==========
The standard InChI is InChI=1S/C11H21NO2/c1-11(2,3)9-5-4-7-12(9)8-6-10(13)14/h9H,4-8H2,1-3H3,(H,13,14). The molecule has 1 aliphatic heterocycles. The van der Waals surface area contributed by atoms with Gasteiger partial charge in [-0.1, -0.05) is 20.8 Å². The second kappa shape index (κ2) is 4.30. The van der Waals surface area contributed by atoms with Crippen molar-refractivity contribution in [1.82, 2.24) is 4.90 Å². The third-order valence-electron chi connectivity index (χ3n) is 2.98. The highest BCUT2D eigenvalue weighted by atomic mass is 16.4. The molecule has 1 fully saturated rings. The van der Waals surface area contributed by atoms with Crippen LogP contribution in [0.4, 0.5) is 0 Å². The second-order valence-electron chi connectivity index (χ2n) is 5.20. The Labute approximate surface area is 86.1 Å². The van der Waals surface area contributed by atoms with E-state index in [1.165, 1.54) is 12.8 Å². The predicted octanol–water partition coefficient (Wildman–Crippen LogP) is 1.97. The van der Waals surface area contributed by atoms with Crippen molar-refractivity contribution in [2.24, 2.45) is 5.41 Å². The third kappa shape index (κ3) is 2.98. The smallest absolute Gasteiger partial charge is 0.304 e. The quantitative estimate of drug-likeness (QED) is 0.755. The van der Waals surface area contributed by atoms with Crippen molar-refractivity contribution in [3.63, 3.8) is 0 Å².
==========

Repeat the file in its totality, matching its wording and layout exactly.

The standard InChI is InChI=1S/C11H21NO2/c1-11(2,3)9-5-4-7-12(9)8-6-10(13)14/h9H,4-8H2,1-3H3,(H,13,14). The molecule has 1 aliphatic heterocycles. The van der Waals surface area contributed by atoms with Gasteiger partial charge in [-0.1, -0.05) is 20.8 Å². The second kappa shape index (κ2) is 4.30. The van der Waals surface area contributed by atoms with Crippen molar-refractivity contribution in [1.82, 2.24) is 4.90 Å². The third-order valence-electron chi connectivity index (χ3n) is 2.98. The highest BCUT2D eigenvalue weighted by atomic mass is 16.4. The molecule has 1 fully saturated rings. The van der Waals surface area contributed by atoms with Crippen LogP contribution in [0.4, 0.5) is 0 Å². The second-order valence-electron chi connectivity index (χ2n) is 5.20. The Labute approximate surface area is 86.1 Å². The van der Waals surface area contributed by atoms with E-state index in [1.165, 1.54) is 12.8 Å². The predicted octanol–water partition coefficient (Wildman–Crippen LogP) is 1.97. The van der Waals surface area contributed by atoms with Crippen molar-refractivity contribution in [2.24, 2.45) is 5.41 Å². The third kappa shape index (κ3) is 2.98. The smallest absolute Gasteiger partial charge is 0.304 e. The quantitative estimate of drug-likeness (QED) is 0.755. The van der Waals surface area contributed by atoms with Crippen molar-refractivity contribution in [3.63, 3.8) is 0 Å².